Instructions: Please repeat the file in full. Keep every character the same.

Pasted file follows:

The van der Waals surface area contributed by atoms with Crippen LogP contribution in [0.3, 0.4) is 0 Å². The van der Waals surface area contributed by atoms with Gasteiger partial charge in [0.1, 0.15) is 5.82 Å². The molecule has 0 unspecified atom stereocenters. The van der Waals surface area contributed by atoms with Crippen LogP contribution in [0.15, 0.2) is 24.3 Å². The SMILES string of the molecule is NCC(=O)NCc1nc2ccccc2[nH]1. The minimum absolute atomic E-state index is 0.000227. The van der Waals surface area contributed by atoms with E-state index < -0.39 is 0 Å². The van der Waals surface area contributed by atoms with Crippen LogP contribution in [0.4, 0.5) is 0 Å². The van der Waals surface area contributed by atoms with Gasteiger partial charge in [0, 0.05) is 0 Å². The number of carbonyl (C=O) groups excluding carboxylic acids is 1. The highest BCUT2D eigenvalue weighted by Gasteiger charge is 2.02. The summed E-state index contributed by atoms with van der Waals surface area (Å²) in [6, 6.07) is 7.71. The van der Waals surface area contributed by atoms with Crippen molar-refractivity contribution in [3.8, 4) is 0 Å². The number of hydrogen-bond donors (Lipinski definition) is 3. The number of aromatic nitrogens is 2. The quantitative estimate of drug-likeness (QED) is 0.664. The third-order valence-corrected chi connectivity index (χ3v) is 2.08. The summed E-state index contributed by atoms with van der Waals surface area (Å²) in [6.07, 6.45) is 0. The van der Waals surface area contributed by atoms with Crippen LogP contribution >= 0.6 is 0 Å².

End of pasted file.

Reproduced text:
The van der Waals surface area contributed by atoms with Crippen LogP contribution in [0.3, 0.4) is 0 Å². The van der Waals surface area contributed by atoms with Gasteiger partial charge in [0.1, 0.15) is 5.82 Å². The molecule has 0 unspecified atom stereocenters. The van der Waals surface area contributed by atoms with Crippen LogP contribution in [0.15, 0.2) is 24.3 Å². The SMILES string of the molecule is NCC(=O)NCc1nc2ccccc2[nH]1. The minimum absolute atomic E-state index is 0.000227. The van der Waals surface area contributed by atoms with E-state index < -0.39 is 0 Å². The van der Waals surface area contributed by atoms with Crippen LogP contribution in [0.4, 0.5) is 0 Å². The van der Waals surface area contributed by atoms with Gasteiger partial charge in [0, 0.05) is 0 Å². The number of carbonyl (C=O) groups excluding carboxylic acids is 1. The highest BCUT2D eigenvalue weighted by Gasteiger charge is 2.02. The summed E-state index contributed by atoms with van der Waals surface area (Å²) in [6, 6.07) is 7.71. The van der Waals surface area contributed by atoms with Crippen molar-refractivity contribution in [3.8, 4) is 0 Å². The number of hydrogen-bond donors (Lipinski definition) is 3. The number of aromatic nitrogens is 2. The quantitative estimate of drug-likeness (QED) is 0.664. The third-order valence-corrected chi connectivity index (χ3v) is 2.08. The summed E-state index contributed by atoms with van der Waals surface area (Å²) in [6.07, 6.45) is 0. The van der Waals surface area contributed by atoms with Crippen LogP contribution >= 0.6 is 0 Å².